After climbing to a lookout point on the first day (first photo), we then hiked to see Mount Fitz Roy on the second day (the big, solid mountain behind me), and then every valley around... It was amazing - huge mountains everywhere, beautiful lakes, trails meandering (usually uphill) through enchanted-like forests, and crazy glaciers tumbling and falling off the mountains into the lakes, sparkling in the sunshine. Stunning.

Cerro Torre itself is a crazy mountain - tall and pointed with a snow-cap on top making it a nightmare to climb. I can´t imagine how you´d even begin! I was more than happy looking at it from a distance!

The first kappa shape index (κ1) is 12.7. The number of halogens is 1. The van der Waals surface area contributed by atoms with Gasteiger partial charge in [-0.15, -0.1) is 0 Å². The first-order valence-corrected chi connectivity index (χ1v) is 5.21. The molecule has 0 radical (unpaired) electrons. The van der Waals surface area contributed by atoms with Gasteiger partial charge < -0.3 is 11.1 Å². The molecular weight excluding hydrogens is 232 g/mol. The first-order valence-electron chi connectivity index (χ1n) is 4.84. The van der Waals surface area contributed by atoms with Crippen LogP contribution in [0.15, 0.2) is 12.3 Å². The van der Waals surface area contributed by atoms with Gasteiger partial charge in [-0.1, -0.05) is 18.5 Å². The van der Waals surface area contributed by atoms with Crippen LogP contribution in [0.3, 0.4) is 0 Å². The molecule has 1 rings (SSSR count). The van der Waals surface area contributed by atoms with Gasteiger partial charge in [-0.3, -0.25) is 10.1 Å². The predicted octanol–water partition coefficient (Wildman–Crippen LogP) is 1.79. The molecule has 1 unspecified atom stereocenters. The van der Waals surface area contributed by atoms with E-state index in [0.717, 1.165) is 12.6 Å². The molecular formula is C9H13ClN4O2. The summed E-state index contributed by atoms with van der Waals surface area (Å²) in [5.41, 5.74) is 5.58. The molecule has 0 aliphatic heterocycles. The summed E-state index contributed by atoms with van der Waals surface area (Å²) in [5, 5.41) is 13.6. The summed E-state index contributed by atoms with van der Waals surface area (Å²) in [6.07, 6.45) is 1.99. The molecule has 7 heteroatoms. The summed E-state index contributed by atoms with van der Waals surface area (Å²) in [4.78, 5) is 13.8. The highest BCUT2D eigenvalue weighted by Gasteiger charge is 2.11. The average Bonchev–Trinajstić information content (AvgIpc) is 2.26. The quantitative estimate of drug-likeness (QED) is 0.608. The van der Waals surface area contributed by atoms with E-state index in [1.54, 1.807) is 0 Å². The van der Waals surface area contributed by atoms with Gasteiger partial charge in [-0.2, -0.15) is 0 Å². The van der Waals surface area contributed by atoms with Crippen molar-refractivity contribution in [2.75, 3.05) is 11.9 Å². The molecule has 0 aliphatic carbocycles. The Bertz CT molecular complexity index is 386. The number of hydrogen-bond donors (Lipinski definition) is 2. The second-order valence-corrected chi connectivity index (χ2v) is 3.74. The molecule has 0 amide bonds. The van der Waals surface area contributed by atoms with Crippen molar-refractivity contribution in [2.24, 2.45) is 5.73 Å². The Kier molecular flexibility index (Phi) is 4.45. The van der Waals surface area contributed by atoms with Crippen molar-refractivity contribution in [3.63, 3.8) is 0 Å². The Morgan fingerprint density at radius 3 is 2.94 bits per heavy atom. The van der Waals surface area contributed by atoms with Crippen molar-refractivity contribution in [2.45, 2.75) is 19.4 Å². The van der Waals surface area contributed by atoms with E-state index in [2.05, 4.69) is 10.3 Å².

The glacier leading to it though was cool - and I got to fulfill another long-held desire: to use crampons and an ice-axe. Having hiked our legs to exhaustion on the first two days, Sue-Ann and I decided to give ice-climbing a try, and headed up to the glacier. True to form, she made it look incredibly easy, dancing up the ice on her first attempt. It didn´t come quite so naturally for me, but unfortunately, I think I´ve found a new sport... I loved it! The guide was great, teaching us everything we wanted to know about climbing techniques, knots, putting in the ice-screws and the like, and then we went hiking on the glacier. Now I just have to find some more ice to go and play on!